Manhattan’s hordes of workers pour in by bus, subway, train, unicycle, and helicopter.

Parsons Brinckerhoff

So many commuters pour into Manhattan from other boroughs and elsewhere that it doubles the island’s daily population from 1.6 million to 3.1 million, as per a 2013 Census estimate.

How are they traveling there—by bus, train, car, or canoe? A report commissioned by the Port Authority of New York & New Jersey, called the Trans-Hudson Commuting Capacity Study, answers (most) of that question in excruciating detail, showing the commutes of people who work in Manhattan in a pointillistic, rainbow-colored smorgasbord.

The agency tasked Parsons Brinckerhoff to prepare the report to study a possible overhaul or replacement of the Port Authority Bus Terminal, whose daily users are expected to increase from 232,000 to 337,000 by 2040. Included in the document is this map, highlighted by Redditor legalskeptic, that’s based on port and Census data and that shows “1 Dot = 1 Commuter.”

Parsons Brinckerhoff

A couple things stand out: Folks in the Bronx, Brooklyn, and Queens overwhelmingly use the subway. Much of Staten Island takes the bus, and there’s a hot spot of ferry activity near its northern terminal. Commuters in Westchester like to come down on the railway, while New Jersey workers are all over the place, but seem to prefer cars more than most other areas.

Unfortunately, the map does not depict people who bike to the office. It also misses the two guys who paddle kayaks across the Hudson River from Hoboken, the nut who pedals a unicycle, or the people who zoom from Morristown, New Jersey, to Wall Street in 12 minutes in helicopters. Perhaps a future version will catch up on these outliers.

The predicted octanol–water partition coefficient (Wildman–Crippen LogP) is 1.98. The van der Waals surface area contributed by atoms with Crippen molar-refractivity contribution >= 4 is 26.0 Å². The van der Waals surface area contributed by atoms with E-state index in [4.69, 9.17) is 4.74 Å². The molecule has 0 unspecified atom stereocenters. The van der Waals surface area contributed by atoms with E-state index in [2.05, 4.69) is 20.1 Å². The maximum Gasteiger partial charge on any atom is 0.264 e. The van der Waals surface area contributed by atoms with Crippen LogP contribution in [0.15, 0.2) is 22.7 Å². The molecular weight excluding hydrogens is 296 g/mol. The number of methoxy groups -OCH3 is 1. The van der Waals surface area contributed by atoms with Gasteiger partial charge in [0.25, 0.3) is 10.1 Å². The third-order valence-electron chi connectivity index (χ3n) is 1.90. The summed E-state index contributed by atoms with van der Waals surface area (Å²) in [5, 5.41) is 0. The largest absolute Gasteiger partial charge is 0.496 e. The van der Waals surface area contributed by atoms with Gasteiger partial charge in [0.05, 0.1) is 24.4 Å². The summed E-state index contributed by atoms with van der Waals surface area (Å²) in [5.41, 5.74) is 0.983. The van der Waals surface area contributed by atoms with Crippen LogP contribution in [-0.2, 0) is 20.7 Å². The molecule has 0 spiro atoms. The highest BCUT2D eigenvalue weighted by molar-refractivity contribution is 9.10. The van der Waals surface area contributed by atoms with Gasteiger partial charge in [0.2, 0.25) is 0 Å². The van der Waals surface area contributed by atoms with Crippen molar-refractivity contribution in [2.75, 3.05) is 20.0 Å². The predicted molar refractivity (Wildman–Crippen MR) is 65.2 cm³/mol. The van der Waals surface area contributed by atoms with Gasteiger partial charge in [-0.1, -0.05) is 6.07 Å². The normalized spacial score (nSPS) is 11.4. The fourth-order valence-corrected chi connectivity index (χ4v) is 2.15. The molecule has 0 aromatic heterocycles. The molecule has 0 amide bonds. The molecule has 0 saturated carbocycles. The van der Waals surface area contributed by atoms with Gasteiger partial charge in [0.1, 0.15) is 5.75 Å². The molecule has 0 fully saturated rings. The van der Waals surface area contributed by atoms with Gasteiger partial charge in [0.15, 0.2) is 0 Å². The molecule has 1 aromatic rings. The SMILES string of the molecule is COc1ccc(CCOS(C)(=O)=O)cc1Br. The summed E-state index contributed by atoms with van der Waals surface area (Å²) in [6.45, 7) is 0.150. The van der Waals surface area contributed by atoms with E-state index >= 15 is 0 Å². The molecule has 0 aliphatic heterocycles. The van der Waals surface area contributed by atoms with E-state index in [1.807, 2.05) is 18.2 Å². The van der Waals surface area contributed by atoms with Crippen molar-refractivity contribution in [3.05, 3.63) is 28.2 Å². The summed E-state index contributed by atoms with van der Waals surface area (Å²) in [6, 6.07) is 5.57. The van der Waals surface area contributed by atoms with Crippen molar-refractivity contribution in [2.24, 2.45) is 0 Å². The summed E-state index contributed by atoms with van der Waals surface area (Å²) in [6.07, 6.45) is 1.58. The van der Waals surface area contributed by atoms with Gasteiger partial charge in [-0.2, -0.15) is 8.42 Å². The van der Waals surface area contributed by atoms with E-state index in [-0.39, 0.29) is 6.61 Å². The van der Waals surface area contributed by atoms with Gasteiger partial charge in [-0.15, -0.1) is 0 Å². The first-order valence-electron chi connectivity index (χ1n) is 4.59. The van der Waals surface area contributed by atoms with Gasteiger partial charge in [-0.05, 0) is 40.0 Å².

For folks who are interested in the study’s recommendations, it’s basically “build a new Port Authority.” Here’s part of its conclusion:

The authors have not found convincing evidence that a reconstructed bus terminal with substantially fewer gates than the full-build options presented in the [Midtown Bus Master Plan] could be relied upon to accommodate future demand for trans-Hudson bus travel over the useful life of the facility. Some adjustments in capacity and scope may be possible, but the evidence does not support large reductions in the number of bus gates.

The review of available trans-Hudson alternatives and commuter market trends affirms that there is no effective or practical substitute for expanded trans-Hudson commuter bus service. Meeting this regional need will require a replacement [Port Authority Bus Terminal] with expanded peak-period operations capacity, as well as infrastructure and operational innovations west-of-the-Hudson, especially along the Lincoln Tunnel corridor, that would enable the tunnel and the replacement [terminal] to operate with increased efficiency that contributes to safer and less congested mobility in West Midtown.

About the Author

Most Popular

  1. Transportation

    How Seattle Bucked a National Trend and Got More People to Ride the Bus

    Three experts in three very different positions weigh in on their city’s ridership success.

  2. Transportation

    If You Drive Less Than 10,000 Miles a Year, You Probably Shouldn't Own a Car

    Up to one-quarter of all U.S. drivers might be better off using ride-sharing services instead.

  3. Equity

    The Side Pittsburgh Doesn't Want You to See

    Pittsburgh filmmaker Chris Ivey has spent over twelve years documenting the lives of the people displaced so that the city can achieve its “cool” status.  

  4. Construction workers build affordable housing units.
    Equity

    Why Is 'Affordable' Housing So Expensive to Build?

    As costs keep rising, it’s becoming harder and harder for governments to subsidize projects like they’ve done in the past.

  5. People use leaning bars at a bus stop in Brooklyn in 2016.
    Design

    Cities Take Both Sides in the 'War on Sitting'

    Cities are removing benches in an effort to counter vagrancy and crime—at the same time that they’re adding them to make the public realm more age-friendly.